-VFX Outsourcing
Regional Victories:
- Glendale
- West Hollywood
- Burbank

Impact To The Economy

Commissioned Reports

DGA/SAG Report on the Economic Impact of U.S. Runaway Production

Center for Entertainment Industry Data and Research (CEIDR)
(In PDF format)
2001 Report - Migration of US features
2000 Report - Migration of US features
1999 Report - Production Survey

U.S. Dept. of Commerce report on Runaway Production (Very large file in PDF format)

 

Based upon prior year statistics published in the 2001 U.S.
Dept. of Commerce report on Runaway Film & TV Production

Year-To-Date Loss To The U.S. Economy

as of Sunday October 22, 2017 9:10:25 pm (pacific time)

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Runaway Production has drained from the U.S. economy just in
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Billions of U.S. dollars are being spent each year on Motion Picture and Television production in the 19 foreign countries that offer WTO inconsistent subsidy programs. This is Outsourcing on a massive level and has become known to the film industry as “Runaway Production.” Outsourcing or Runaway Production means that work previously done in this country is now being done by other countries who offer generous bribes to the 6 major American studios. The impact of this on the U.S. economy is far-reaching. The direct costs are obvious, such as salaries for crew, rental of production equipment, purchase of props and sets, etc.  However, the impact widens greatly when it includes money spent on caterers and dry cleaners and super-markets and hardware stores and car rentals and hotels and location and permit fees paid to cities and communities all around the country.  It is estimated that the overall impact to the U.S. economy in the year 2005 will be

$10,000,000,000

per year

$27,397,260

per day

$1,141,553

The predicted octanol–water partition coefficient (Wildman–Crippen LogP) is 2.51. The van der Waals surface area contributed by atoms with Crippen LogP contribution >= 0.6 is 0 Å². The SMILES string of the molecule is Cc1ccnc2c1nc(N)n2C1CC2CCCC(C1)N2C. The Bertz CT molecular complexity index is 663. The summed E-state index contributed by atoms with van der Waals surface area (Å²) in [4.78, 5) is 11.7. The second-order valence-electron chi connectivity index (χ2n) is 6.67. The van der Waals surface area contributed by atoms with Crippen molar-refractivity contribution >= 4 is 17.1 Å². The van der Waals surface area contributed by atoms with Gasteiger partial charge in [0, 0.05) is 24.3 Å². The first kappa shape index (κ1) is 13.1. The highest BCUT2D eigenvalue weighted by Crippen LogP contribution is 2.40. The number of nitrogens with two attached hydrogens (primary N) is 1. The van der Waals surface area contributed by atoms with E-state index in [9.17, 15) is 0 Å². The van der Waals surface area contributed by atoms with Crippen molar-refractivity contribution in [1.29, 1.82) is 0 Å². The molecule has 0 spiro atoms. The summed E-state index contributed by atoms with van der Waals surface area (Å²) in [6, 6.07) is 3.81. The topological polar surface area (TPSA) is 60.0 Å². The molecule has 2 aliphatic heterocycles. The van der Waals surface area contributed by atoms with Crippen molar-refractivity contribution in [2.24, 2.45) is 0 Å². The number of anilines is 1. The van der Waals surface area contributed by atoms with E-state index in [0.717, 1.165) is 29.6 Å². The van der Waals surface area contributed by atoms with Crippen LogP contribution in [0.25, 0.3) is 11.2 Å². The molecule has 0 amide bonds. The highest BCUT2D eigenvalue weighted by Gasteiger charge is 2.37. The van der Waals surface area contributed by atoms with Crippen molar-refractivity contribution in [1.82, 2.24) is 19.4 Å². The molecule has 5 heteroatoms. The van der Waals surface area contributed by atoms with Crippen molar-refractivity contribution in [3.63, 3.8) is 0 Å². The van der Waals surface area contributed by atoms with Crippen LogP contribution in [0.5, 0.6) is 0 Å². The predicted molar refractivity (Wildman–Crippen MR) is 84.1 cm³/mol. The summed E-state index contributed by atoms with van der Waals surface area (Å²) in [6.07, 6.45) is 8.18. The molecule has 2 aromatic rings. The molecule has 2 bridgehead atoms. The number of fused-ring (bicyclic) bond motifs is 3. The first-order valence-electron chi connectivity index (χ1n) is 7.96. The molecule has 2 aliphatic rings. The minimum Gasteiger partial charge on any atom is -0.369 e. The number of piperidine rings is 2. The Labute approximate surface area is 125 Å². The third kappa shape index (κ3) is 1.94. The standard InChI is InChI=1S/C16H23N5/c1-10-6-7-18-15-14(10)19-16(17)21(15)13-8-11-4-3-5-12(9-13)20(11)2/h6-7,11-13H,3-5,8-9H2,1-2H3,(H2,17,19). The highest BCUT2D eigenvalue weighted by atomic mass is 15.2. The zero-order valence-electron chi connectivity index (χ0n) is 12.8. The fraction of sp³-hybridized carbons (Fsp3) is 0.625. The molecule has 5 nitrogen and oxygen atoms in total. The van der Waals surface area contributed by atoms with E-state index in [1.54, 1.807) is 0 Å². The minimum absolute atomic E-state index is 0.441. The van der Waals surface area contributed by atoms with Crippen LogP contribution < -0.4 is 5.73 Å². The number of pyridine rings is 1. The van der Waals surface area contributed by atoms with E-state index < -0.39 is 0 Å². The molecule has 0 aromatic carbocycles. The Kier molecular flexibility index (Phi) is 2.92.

per hour

in excess of $10 billion.  That’s:

...drained out of the U.S. economy.

It is no small matter when $10 billion leaves the economy. Less money is spent at the stores in our communities, jobs are lost, fewer new cars are purchased, more companies go bankrupt, and more homes go into foreclosure... and on and on.

FTAC believes that American producers who make films and television programs intended for distribution here in the U.S. should be encouraged to spend their production dollars here in the US.

At this moment, 19 foreign countries are offering large monetary incentives to the Studio ... essentially offering a “kick-back” if they leave the U.S. to go shoot in their countries.

Each year, this tactic is eliminating over 15,000 jobs and costing the U.S. economy approximately 10 billion dollars... enough is enough.

The section 301a petition that we propose seeks to neutralize the effect of these unfair trade practices and would encourage film and television Studios and producers to return jobs and money back to the U.S. economy.

In addition, the 301a petition relies on the trade remedy known as the Section 301. This is the same trade remedy that the Motion Picture Association of America (MPAA) has endorsed and is currently using to fight the battle over piracy. Implementing this trade remedy will terminate the 19 subsidy programs, and finally put an end to a trend that threatens the job security of film workers and small businesses throughout the world.

 

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